That's right—hide out in their offices.
At least the head of New York's largest teachers union seems to think so.
At a recent meeting, United Federation of Teachers (UFT) President Michael Mulgrew shamelessly discouraged members from lobbying the state legislature this year. The reason? All 213 lawmakers are up for reelection but don't want to talk about it.
According to Mulgrew, our fearful leaders have embarked on the tried and timid tactic of avoiding the voters, especially school teachers. At the risk of saying something stupid, they won't say anything at all. So don't even think about asking your heavy-hearted assemblyman to say, repeal Governor Andrew Cuomo's asinine teacher evaluation law (APPR), a law which has cemented chaos and dysfunction in schools around the state. Got a problem with high-stakes tests? You're on your own. Mulgrew will be home shaving his head.
Mulgrew thinks everything is swell anyway, so there's no need to complain. As he recently declared in the Daily News, "The days of test and punish are over", and the recommendations released by the Cuomo Core task force were a "huge victory" for schools—even though zero has changed. Communities and careers can still be obliterated by tests scores. Moreover, recent federal legislation rolls out the red carpet for privately-run charter schools and any and all efforts to replace teachers with computers—the stuff of Andy Cuomo's dreams.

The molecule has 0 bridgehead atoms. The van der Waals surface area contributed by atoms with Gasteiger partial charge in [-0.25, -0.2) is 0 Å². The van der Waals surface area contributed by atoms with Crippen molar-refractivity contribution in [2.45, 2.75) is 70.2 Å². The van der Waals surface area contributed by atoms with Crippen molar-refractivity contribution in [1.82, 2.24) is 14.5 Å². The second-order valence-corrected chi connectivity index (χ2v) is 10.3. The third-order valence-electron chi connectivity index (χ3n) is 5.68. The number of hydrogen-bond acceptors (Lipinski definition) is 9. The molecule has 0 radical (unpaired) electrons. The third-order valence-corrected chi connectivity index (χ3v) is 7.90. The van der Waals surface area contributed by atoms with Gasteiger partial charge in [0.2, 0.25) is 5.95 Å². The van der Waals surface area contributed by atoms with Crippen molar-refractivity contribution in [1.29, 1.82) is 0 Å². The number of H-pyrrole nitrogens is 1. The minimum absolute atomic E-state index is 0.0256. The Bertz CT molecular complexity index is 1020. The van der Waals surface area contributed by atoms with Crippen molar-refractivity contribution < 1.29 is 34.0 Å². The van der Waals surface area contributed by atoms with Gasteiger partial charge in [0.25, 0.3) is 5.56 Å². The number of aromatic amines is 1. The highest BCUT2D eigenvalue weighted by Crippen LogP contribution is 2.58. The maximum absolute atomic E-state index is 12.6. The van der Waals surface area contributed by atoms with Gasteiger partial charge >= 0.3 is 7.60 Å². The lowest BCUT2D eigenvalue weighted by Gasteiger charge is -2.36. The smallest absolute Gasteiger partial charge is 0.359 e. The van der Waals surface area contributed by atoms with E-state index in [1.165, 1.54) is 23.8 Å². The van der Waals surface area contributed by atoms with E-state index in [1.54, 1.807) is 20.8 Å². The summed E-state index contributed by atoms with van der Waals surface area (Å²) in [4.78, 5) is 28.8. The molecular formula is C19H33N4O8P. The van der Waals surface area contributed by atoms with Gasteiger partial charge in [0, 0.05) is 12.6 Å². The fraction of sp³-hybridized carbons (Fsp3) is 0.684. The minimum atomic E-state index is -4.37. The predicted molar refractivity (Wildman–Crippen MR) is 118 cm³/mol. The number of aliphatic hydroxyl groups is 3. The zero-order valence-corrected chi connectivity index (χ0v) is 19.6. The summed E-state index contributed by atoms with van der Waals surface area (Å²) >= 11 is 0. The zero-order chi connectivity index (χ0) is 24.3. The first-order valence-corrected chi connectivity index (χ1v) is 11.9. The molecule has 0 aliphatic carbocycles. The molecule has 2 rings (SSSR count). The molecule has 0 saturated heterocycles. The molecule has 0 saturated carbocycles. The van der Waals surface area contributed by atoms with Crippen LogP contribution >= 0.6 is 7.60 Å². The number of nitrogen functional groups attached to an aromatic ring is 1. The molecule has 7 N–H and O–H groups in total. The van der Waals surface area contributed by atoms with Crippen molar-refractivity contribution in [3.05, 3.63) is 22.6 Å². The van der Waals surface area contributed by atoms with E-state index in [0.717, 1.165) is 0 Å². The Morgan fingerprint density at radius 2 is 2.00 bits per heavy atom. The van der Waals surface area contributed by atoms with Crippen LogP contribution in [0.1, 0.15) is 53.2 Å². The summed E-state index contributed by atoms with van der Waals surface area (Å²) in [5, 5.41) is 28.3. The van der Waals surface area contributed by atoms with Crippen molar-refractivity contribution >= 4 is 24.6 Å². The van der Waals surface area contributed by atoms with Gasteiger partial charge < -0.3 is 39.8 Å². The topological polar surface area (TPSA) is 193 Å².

It seems Mulgrew's strategy is to heap praise and union donations on the same lawmakers who stuck a shiv in the ribs of educators everywhere last April with the passage of Cuomo's bullshit budget. These same lawmakers are now up for reelection and Mulgrew kindly asks that you leave them alone; your paychecks and pensions are in good hands, after all.
With Mulgrew himself up for reelection this year, he too wants to avoid the voters, at least the ones who don't live in Florida. Oddly, significantly more retirees voted in the last UFT election than working teachers, but that's just how Mulgrew likes it. The last thing Mulgrew wants is a more politically active membership, for that brings more questions than commendations. He might actually have to explain why, for instance, he condones the use of tests to punish schools. Or why the commissioner of education called APPR "random." Or why Mulgrew's members will soon have less job security than a drunken babysitter.
A victory for Mulgrew signals defeat for everyone else. Everyone, that is, except for Cuomo and the legislature.
Placating politicians at the expense of middle class workers is a perversion of democracy. We deserve who we vote for, however, especially if we don't vote at all.